» Friday, May 19, 2006


Asked if Downing Street had a view or any optimism about the formation of the next Iraqi government, the PMOS said that he would not get into a running commentary about the formation process. Clearly, however, the formation of a national unity government in Iraq was a very important moment. This was because it would mean that the wishes of 12,191,000 voters in Iraq would have been put into place. It was a government, which would be representative of the country as a whole and of the ethnic groupings in the country as a whole. As Des Browne had said when he was in Basra the other day, you only had to think of the difficulty that we had witnessed in Northern Ireland getting a government representative of the community to see what an achievement this would be. It was even more of an achievement because it had been done against the background of a terrorist campaign, which had been specifically designed to stop such a government taking shape. If and when it happened it would be a significant achievement.

Asked if there would be negotiations with the new government on a timetable for troops to come home, the PMOS said that for the past two years our policy had been to train, equip and facilitate the formation of Iraqi security forces which could look after Iraq’s security for themselves. That process was up and running. It was well under way and progressively the aim was to hand over the role of security to the Iraqi’s. The multinational force was already working very closely with the Iraqi forces, as people had seen on Election Day in January when in many areas the Iraqi’s forces were responsible for security themselves. That process would continue.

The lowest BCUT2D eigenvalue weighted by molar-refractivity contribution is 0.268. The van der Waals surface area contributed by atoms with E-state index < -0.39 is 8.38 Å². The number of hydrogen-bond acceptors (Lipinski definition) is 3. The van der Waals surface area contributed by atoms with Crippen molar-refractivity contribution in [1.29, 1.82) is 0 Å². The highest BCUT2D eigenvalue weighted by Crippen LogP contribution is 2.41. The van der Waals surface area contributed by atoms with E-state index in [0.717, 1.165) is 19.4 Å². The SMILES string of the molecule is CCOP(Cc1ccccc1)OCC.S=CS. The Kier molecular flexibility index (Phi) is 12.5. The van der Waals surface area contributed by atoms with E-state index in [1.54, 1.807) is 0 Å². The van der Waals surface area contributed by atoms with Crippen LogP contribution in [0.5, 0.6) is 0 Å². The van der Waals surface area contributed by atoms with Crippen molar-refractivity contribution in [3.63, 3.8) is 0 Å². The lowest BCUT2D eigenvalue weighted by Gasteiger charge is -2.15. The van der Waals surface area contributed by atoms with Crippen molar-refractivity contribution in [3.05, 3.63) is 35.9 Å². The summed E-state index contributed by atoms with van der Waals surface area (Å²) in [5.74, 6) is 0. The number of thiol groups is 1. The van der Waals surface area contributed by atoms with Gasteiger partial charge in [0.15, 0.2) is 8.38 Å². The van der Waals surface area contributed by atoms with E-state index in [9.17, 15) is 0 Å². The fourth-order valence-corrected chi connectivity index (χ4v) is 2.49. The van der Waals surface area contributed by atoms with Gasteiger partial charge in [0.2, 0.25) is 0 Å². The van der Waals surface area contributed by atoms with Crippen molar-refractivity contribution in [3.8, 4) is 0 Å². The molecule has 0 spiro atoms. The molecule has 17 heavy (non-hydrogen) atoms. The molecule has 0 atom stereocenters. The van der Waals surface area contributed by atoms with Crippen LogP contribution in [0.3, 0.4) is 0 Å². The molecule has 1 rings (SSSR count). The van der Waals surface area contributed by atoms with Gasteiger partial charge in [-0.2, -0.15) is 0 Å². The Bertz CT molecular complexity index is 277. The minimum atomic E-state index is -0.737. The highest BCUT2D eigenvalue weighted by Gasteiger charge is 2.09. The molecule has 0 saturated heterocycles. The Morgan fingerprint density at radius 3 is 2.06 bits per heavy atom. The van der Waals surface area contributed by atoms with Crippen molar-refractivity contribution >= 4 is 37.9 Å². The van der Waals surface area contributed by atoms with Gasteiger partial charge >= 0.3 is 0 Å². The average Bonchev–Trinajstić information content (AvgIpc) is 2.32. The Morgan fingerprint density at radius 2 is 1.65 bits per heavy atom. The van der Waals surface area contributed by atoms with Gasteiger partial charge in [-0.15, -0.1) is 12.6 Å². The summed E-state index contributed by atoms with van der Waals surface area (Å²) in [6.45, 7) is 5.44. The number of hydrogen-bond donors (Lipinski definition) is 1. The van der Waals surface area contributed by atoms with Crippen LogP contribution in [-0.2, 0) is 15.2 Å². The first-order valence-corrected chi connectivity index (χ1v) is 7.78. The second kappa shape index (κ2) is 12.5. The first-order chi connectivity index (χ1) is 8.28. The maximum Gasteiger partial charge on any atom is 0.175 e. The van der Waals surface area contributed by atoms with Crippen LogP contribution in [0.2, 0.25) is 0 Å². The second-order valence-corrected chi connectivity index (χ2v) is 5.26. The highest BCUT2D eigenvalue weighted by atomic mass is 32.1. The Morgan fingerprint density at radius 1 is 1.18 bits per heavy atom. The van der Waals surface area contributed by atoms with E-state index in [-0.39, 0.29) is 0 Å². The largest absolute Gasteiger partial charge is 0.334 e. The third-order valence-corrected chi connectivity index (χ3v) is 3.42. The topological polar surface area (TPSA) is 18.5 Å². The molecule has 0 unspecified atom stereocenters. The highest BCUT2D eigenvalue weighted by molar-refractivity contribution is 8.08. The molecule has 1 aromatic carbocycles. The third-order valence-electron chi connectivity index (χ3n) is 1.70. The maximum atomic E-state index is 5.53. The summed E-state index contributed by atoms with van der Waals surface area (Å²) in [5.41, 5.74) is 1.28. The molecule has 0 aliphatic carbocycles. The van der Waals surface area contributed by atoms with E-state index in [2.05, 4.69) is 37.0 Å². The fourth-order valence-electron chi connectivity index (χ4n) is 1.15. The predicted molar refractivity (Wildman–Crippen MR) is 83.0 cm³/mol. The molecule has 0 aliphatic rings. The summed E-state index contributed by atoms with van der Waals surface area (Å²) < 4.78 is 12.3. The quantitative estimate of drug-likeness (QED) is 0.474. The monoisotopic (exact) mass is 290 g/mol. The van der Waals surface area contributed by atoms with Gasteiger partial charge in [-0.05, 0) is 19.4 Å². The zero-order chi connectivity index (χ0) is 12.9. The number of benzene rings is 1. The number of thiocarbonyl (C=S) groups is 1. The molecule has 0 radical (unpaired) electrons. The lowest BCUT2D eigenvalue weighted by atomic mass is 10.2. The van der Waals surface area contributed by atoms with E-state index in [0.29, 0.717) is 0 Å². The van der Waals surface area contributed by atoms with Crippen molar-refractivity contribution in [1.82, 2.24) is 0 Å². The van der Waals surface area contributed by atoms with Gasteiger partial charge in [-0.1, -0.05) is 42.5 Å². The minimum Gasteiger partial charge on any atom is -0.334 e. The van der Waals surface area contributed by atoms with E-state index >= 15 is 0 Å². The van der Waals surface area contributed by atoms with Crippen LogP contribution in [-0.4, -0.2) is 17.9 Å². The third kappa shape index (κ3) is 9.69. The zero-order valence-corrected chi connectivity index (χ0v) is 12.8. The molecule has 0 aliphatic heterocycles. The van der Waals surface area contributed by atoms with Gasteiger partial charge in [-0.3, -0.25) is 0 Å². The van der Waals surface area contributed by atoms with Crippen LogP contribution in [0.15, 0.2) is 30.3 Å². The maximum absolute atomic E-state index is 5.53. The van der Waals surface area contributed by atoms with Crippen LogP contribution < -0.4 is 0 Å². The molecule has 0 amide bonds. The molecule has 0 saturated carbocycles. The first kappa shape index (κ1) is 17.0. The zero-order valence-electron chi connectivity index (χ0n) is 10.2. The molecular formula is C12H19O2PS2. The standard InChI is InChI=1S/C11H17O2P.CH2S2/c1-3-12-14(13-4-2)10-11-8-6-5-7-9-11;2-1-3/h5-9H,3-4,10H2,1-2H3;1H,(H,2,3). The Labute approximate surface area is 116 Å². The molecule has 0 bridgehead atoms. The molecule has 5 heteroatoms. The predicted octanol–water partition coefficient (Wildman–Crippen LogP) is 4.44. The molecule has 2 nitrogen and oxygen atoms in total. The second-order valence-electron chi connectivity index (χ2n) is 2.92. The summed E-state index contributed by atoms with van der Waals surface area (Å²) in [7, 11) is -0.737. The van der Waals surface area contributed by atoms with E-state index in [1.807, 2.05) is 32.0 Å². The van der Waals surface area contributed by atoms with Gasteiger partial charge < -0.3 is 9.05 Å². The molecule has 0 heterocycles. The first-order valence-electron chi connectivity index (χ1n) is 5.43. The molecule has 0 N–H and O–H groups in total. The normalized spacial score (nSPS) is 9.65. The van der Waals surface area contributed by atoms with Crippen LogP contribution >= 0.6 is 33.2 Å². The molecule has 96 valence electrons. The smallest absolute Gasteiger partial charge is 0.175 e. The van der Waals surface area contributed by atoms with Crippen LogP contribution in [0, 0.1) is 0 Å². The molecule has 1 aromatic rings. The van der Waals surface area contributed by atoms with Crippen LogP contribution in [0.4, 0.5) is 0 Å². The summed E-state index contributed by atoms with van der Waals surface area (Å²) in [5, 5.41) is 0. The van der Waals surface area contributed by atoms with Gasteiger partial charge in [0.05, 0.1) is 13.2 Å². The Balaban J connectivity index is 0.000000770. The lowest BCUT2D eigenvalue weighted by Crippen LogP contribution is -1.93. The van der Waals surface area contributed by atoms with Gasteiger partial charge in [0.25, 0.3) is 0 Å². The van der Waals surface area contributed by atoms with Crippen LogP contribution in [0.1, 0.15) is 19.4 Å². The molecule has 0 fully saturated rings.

It in turn had knock on implications for the forces we would need. The important point about all of this was that we were helping the Iraqi’s establish a democratic government in Iraq which would allow the Iraqi’s themselves to take decisions in government and allow the Iraqi’s to implement those decisions through their own security services. Put that the Prime Minister had said, following a phone call with the Iraqi Prime Minister-designate, that talks would start, the PMOS said that the whole strategy was now based on training Iraqi forces, which was happening, in order to hand over responsibility as those forces developed the ability to look after Iraq themselves. This was a process that could be tracked back over the last two years. It was a situation that was constantly kept under review, but people should not look at the formation of a government in Iraq through the sole prism of how many troops we had in the country. The main issue was that for the first time we would see a democratically fully representative government in Iraq. That would be a defining moment.

Asked for an update on the Prime Minister’s trip to Washington, the PMOS said that he never commented on the Prime Minister’s travel plans.

Briefing took place at 9:00 | Search for related news

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